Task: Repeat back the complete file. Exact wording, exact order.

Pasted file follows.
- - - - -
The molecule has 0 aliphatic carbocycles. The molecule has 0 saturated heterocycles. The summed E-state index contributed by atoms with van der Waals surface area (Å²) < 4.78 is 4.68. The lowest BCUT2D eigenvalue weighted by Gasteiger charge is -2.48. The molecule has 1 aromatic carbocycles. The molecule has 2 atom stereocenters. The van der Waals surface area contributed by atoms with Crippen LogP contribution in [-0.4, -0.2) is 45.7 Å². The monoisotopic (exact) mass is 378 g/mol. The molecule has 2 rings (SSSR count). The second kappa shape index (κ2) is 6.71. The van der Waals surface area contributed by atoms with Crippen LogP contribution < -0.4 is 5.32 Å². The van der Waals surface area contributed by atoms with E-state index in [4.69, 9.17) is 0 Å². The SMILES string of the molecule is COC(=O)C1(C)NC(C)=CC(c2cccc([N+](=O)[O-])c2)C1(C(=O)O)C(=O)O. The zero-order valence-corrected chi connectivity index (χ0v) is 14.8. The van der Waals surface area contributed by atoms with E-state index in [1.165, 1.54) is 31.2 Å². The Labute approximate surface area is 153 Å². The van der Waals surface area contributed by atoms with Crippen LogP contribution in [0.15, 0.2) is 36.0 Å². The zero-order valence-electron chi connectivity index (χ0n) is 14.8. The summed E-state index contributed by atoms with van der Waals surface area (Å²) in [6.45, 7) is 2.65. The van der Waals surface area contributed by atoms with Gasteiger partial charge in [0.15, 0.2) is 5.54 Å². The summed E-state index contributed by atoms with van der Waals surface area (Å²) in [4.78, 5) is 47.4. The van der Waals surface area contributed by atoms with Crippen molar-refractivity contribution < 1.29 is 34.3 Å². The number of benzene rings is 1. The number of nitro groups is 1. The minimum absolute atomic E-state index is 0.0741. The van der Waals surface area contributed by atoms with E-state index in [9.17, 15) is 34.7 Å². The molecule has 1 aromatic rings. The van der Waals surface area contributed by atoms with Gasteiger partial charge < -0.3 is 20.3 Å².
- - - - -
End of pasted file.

The molecule has 0 aliphatic carbocycles. The molecule has 0 saturated heterocycles. The summed E-state index contributed by atoms with van der Waals surface area (Å²) < 4.78 is 4.68. The lowest BCUT2D eigenvalue weighted by Gasteiger charge is -2.48. The molecule has 1 aromatic carbocycles. The molecule has 2 atom stereocenters. The van der Waals surface area contributed by atoms with Crippen LogP contribution in [-0.4, -0.2) is 45.7 Å². The monoisotopic (exact) mass is 378 g/mol. The molecule has 2 rings (SSSR count). The second kappa shape index (κ2) is 6.71. The van der Waals surface area contributed by atoms with Crippen LogP contribution < -0.4 is 5.32 Å². The van der Waals surface area contributed by atoms with E-state index in [4.69, 9.17) is 0 Å². The SMILES string of the molecule is COC(=O)C1(C)NC(C)=CC(c2cccc([N+](=O)[O-])c2)C1(C(=O)O)C(=O)O. The zero-order valence-corrected chi connectivity index (χ0v) is 14.8. The van der Waals surface area contributed by atoms with E-state index in [1.165, 1.54) is 31.2 Å². The Labute approximate surface area is 153 Å². The van der Waals surface area contributed by atoms with Crippen LogP contribution in [0.15, 0.2) is 36.0 Å². The zero-order valence-electron chi connectivity index (χ0n) is 14.8. The summed E-state index contributed by atoms with van der Waals surface area (Å²) in [6.45, 7) is 2.65. The van der Waals surface area contributed by atoms with Gasteiger partial charge in [0.15, 0.2) is 5.54 Å². The summed E-state index contributed by atoms with van der Waals surface area (Å²) in [4.78, 5) is 47.4. The van der Waals surface area contributed by atoms with Crippen molar-refractivity contribution < 1.29 is 34.3 Å². The number of benzene rings is 1. The number of nitro groups is 1. The minimum absolute atomic E-state index is 0.0741. The van der Waals surface area contributed by atoms with E-state index in [9.17, 15) is 34.7 Å². The molecule has 1 aromatic rings. The van der Waals surface area contributed by atoms with Gasteiger partial charge < -0.3 is 20.3 Å².